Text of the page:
Samsung seeks sales ban on new iPhone

The new iPhone 4s as presented by Apple at Cupertino, California, yesterday
South Korea's Samsung Electronics said Wednesday it will seek a ban in France and Italy on sales of Apple's latest iPhone, in the latest round of its legal battle with the US technology giant.

South Korea's Samsung Electronics said Wednesday it would seek a ban in France and Italy on sales of Apple's newly released iPhone, in the latest round of its legal battle with the US technology giant.

A spokesman for Samsung warned that it was taking "an aggressive stance" toward Apple as the computer giants' row over copyright infringements took a new twist.

Samsung said in a separate statement it would file preliminary injunctions in the two countries to ban sales of the iPhone 4S, citing what it called two patent infringements regarding mobile technology.

The company said it would also file preliminary injunctions in other countries "after further review".

The move came a day after Apple unveiled its iPhone 4S, which will be available in the US, Australia, Canada, France, Germany, Japan and Britain on October 14 and in another 22 countries including Italy from October 28.

"Apple has continued to flagrantly violate our intellectual property rights and free-ride on our technology, and we will steadfastly protect our intellectual property," Samsung said.

Samsung, the world's number two mobile phone maker, claimed the US firm infringed its technology patents on wideband code division multiple access (WCDMA) standards for 3G mobile handsets.

WCDMA is a mobile communications system which enables the continued support of voice, text, data and multimedia services.

Samsung said the infringed technology was essential to the reliable functioning of telecom networks and devices and described Apple's alleged violation as "too severe".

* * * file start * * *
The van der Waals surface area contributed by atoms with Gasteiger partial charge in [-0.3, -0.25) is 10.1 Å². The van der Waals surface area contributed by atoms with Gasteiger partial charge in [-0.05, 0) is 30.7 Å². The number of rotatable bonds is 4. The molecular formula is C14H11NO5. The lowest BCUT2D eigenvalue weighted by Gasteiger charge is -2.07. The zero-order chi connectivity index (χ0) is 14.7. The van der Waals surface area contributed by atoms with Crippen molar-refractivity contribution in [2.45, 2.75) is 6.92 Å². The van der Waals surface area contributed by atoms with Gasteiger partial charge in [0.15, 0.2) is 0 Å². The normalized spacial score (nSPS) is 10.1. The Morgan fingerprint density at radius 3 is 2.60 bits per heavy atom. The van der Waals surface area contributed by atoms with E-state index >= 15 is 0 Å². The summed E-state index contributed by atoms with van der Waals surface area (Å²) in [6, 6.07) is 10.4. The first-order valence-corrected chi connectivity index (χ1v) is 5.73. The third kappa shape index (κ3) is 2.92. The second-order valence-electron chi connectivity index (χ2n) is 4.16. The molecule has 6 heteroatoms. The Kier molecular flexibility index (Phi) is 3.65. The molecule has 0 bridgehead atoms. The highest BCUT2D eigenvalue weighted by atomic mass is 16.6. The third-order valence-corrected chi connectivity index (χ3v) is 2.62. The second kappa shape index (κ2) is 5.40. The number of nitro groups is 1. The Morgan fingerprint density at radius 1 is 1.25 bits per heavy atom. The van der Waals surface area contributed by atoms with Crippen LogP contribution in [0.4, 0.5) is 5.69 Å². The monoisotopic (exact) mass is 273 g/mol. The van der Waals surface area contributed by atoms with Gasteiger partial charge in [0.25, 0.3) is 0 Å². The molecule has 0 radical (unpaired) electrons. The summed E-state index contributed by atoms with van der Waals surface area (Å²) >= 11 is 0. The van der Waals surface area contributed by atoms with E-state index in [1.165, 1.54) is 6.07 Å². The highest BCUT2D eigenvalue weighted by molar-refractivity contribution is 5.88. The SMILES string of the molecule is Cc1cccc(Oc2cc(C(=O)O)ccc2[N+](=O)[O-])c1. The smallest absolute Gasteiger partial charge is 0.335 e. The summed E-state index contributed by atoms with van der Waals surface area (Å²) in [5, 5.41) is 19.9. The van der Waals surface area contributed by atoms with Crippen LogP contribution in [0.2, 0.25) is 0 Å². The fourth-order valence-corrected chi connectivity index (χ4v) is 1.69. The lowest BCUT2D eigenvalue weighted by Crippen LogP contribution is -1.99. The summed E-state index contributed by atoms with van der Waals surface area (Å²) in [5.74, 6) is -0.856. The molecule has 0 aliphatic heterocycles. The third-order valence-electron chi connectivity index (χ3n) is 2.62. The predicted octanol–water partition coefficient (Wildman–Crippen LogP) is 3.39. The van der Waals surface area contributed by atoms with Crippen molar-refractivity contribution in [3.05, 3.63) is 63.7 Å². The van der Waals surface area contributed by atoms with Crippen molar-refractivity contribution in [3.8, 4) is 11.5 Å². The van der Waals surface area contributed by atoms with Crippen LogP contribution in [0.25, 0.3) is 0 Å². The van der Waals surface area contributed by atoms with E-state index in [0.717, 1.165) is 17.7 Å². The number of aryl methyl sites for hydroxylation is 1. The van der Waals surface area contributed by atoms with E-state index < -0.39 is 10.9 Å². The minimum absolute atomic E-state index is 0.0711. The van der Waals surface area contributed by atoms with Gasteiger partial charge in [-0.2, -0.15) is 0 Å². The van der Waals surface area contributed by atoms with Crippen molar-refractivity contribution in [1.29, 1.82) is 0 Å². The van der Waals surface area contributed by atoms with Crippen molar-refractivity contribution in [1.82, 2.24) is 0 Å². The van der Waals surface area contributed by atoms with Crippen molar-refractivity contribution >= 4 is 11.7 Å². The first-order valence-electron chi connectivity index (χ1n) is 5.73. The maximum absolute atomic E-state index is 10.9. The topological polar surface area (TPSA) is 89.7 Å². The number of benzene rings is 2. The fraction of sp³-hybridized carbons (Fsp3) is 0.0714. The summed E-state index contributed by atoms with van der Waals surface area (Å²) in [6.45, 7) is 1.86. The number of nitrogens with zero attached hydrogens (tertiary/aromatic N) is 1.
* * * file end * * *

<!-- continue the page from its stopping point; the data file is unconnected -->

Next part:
The two firms are already at loggerheads in a series of patent lawsuits over the technology and design of smartphones and tablet computers.

Samsung had been cautious in countering Apple's push because the US firm is a major customer for its chips and display screens, but the South Korean firm will become more aggressive from now on, the spokesman said on condition of anonymity.

The spokesman said earlier that Samsung was "virtually going into an all-out war" with Apple, but he later revised his comment and said: "We are virtually going into an aggressive stance."

The battle began in April in the United States when Apple accused Samsung of "slavishly" copying its market-leading iPhone and iPad.

Apple has since sought a ban on sales of Samsung's Galaxy S and Galaxy Tab in Germany, Australia and other countries, prompting Samsung to file counter-suits.

Apple won a crucial battle with Samsung in Germany last month when a court ruled the Galaxy Tab had copied the iPad, and banned it from sale in that country.

But Samsung filed counter-complaints in France, vowing to defend its presence in Europe.

The iPhone 4S is a slick, improved version of the previous iPhone, with a speedier processor, a "personal assistant" that responds to voice commands and a more powerful camera.

But it is not the revamped next-generation iPhone 5 smartphone many had hoped for.

Analysts in Seoul said some disappointment over the new model may ease concerns for South Korean competitors such as Samsung and LG Electronics.

"Overall, it was upgraded, but nothing much has been significantly innovated," Kiwoom Securities said in a report.

(c) 2011 AFP

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